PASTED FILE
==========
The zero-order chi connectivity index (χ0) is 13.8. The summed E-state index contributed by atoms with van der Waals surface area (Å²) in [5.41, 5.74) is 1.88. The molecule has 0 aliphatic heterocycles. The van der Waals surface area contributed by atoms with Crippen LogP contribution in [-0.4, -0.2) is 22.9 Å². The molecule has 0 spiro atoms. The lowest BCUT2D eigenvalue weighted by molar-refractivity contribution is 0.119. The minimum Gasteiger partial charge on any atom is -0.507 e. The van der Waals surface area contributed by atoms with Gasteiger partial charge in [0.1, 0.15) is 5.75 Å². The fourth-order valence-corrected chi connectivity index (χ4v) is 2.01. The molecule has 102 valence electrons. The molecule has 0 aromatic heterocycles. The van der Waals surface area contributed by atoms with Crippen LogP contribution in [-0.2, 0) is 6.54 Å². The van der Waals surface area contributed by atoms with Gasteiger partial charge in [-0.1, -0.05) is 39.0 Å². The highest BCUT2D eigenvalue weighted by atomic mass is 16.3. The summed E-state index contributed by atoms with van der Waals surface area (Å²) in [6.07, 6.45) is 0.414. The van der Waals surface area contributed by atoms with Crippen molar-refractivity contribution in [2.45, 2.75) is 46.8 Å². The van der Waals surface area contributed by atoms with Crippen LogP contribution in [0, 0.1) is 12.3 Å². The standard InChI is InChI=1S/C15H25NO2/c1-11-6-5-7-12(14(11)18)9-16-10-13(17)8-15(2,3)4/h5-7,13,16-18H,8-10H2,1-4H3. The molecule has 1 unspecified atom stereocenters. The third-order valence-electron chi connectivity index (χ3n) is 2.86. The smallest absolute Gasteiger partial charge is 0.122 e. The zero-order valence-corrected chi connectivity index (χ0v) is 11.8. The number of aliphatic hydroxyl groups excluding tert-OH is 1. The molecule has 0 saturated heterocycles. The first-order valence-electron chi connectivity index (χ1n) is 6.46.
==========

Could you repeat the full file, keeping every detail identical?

The zero-order chi connectivity index (χ0) is 13.8. The summed E-state index contributed by atoms with van der Waals surface area (Å²) in [5.41, 5.74) is 1.88. The molecule has 0 aliphatic heterocycles. The van der Waals surface area contributed by atoms with Crippen LogP contribution in [-0.4, -0.2) is 22.9 Å². The molecule has 0 spiro atoms. The lowest BCUT2D eigenvalue weighted by molar-refractivity contribution is 0.119. The minimum Gasteiger partial charge on any atom is -0.507 e. The van der Waals surface area contributed by atoms with Gasteiger partial charge in [0.1, 0.15) is 5.75 Å². The fourth-order valence-corrected chi connectivity index (χ4v) is 2.01. The molecule has 102 valence electrons. The molecule has 0 aromatic heterocycles. The van der Waals surface area contributed by atoms with Crippen LogP contribution in [-0.2, 0) is 6.54 Å². The van der Waals surface area contributed by atoms with Gasteiger partial charge in [-0.1, -0.05) is 39.0 Å². The highest BCUT2D eigenvalue weighted by atomic mass is 16.3. The summed E-state index contributed by atoms with van der Waals surface area (Å²) in [6.07, 6.45) is 0.414. The van der Waals surface area contributed by atoms with Crippen molar-refractivity contribution in [2.45, 2.75) is 46.8 Å². The van der Waals surface area contributed by atoms with Crippen LogP contribution in [0, 0.1) is 12.3 Å². The standard InChI is InChI=1S/C15H25NO2/c1-11-6-5-7-12(14(11)18)9-16-10-13(17)8-15(2,3)4/h5-7,13,16-18H,8-10H2,1-4H3. The molecule has 1 unspecified atom stereocenters. The third-order valence-electron chi connectivity index (χ3n) is 2.86. The smallest absolute Gasteiger partial charge is 0.122 e. The zero-order valence-corrected chi connectivity index (χ0v) is 11.8. The number of aliphatic hydroxyl groups excluding tert-OH is 1. The molecule has 0 saturated heterocycles. The first-order valence-electron chi connectivity index (χ1n) is 6.46.